Past Exhibitions

Catherine Opie: In and Around Home

Exhibition Through September 3, 2006


The museum presents an exhibition of work by the prominent California artist Catherine Opie that ranges from her earliest photographs from the mid-1980s to her most recent series completed in 2005. Since the sensational debut of her classically-composed but often shocking images of the gay subculture of Los Angeles, Opie’s photographs have explored the rich terrain of cultural portraiture and the documentary tradition in America. Her camera’s encounters have consistently expanded the documentary tradition with power, anxiety, and tremendous idealism. This exhibition of Opie’s work will focus on the poignant polarities of communities, values, and identifies as seen in the contradictory landscape that is southern California.

This presentation includes Opie’s MFA thesis project, a series of photographs titled Master Plan, 1986-88, on public view for the first time. In this in-depth series, the artist chronicles the development of a model housing project in Valencia, California – a microcosmic look at American identity that set the stage for much of the artist’s subsequent work. Also on view is her recent photographic essay, In and Around Home (2005), images taken in her diverse Los Angeles neighborhood to explore personal and political identity; as well as 1999, a series of color photographs taken at the millennium as Opie drove across the U.S.; and a selection of the artist’s portraits of people and architecture from other locations in southern California, including Opie’s Freeways (1994-1995). Houses (1995-1996), Mini-Malla (1997), and Surfers (2004).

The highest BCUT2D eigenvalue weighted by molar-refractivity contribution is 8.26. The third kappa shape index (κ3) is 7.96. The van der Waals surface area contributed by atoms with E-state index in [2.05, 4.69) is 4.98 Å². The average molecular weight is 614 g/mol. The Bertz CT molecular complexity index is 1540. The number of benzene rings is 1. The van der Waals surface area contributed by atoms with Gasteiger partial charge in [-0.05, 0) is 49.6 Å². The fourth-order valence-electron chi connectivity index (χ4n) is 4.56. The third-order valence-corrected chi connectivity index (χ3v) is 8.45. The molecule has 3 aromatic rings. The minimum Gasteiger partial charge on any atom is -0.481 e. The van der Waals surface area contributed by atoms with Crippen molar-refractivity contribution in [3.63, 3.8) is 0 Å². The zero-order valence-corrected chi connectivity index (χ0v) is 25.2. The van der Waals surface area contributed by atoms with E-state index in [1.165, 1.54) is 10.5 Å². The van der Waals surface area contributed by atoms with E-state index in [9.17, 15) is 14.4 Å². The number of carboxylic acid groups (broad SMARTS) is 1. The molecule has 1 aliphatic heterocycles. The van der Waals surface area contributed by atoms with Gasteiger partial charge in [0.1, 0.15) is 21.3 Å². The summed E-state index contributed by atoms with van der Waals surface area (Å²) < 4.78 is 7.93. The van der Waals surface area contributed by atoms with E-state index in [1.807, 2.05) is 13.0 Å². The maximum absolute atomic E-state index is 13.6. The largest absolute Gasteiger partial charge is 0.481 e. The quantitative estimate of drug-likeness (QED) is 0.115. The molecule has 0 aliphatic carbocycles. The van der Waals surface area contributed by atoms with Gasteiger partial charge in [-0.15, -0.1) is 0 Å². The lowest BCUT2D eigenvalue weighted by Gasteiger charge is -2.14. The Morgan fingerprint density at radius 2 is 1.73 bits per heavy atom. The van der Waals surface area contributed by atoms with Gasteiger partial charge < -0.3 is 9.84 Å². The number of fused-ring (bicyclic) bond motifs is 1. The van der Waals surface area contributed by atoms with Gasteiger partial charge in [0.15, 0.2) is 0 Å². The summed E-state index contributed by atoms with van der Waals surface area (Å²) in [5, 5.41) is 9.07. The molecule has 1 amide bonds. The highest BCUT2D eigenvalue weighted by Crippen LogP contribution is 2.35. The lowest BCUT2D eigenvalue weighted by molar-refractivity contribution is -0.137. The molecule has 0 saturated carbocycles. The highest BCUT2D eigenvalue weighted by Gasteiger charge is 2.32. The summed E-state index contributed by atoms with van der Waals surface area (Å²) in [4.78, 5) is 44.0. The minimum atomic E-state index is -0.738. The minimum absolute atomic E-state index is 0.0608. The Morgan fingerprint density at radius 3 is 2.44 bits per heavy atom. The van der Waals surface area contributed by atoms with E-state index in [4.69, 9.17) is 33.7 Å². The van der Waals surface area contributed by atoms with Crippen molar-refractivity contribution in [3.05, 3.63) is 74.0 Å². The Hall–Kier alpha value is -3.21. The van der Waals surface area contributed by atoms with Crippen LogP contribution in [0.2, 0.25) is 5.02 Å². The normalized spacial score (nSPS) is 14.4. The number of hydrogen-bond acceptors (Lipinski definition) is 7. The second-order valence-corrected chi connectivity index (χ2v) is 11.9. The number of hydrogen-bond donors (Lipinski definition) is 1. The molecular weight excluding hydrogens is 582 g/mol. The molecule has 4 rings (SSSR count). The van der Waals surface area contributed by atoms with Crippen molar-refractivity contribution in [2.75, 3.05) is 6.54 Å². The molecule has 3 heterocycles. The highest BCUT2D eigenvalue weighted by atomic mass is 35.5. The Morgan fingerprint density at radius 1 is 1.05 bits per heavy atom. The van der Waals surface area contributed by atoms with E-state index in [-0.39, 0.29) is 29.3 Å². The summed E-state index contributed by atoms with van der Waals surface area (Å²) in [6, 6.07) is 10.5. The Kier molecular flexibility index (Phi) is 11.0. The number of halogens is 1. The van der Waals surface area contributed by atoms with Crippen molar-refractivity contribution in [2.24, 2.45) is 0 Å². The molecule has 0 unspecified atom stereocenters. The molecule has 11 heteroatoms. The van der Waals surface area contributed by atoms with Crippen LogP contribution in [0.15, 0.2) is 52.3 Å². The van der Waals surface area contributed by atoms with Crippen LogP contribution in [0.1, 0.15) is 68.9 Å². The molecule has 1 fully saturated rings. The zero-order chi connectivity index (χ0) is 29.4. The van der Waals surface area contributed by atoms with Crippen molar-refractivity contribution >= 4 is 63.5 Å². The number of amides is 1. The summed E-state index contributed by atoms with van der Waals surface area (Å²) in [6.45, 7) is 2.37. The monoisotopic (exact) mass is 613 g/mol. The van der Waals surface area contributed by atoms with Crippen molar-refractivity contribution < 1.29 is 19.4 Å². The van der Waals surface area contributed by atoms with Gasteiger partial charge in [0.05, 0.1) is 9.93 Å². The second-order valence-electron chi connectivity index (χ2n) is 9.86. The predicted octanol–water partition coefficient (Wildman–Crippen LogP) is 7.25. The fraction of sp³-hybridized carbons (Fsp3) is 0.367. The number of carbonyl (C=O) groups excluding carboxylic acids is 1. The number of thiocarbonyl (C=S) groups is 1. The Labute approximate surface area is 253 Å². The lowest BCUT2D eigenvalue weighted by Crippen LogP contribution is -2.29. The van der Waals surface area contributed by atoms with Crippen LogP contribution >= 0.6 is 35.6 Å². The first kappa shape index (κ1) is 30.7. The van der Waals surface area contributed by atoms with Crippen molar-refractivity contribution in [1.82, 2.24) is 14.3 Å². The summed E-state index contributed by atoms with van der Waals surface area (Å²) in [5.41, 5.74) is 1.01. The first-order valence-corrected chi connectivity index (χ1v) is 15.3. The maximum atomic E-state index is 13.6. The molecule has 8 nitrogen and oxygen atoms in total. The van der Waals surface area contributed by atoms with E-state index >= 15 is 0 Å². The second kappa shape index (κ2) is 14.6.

Image Credits:

Catherine Opie, Nick, 2003; C-print; Courtesy Regen Projects, LA


Exhibition Credits

Catherine Opie is co-organized by the Orange County Museum of Art and the Aldrich Contemporary Art Museum, Ridgefield, Connecticut, where the artist is the recipient of the 2004 Larry Aldrich Award. The exhibition will be accompanied by a fully-illustrated, 96-page catalogue of the artist’s photographs, texts by Elizabeth Armstrong, chief curator and deputy director at OCMA.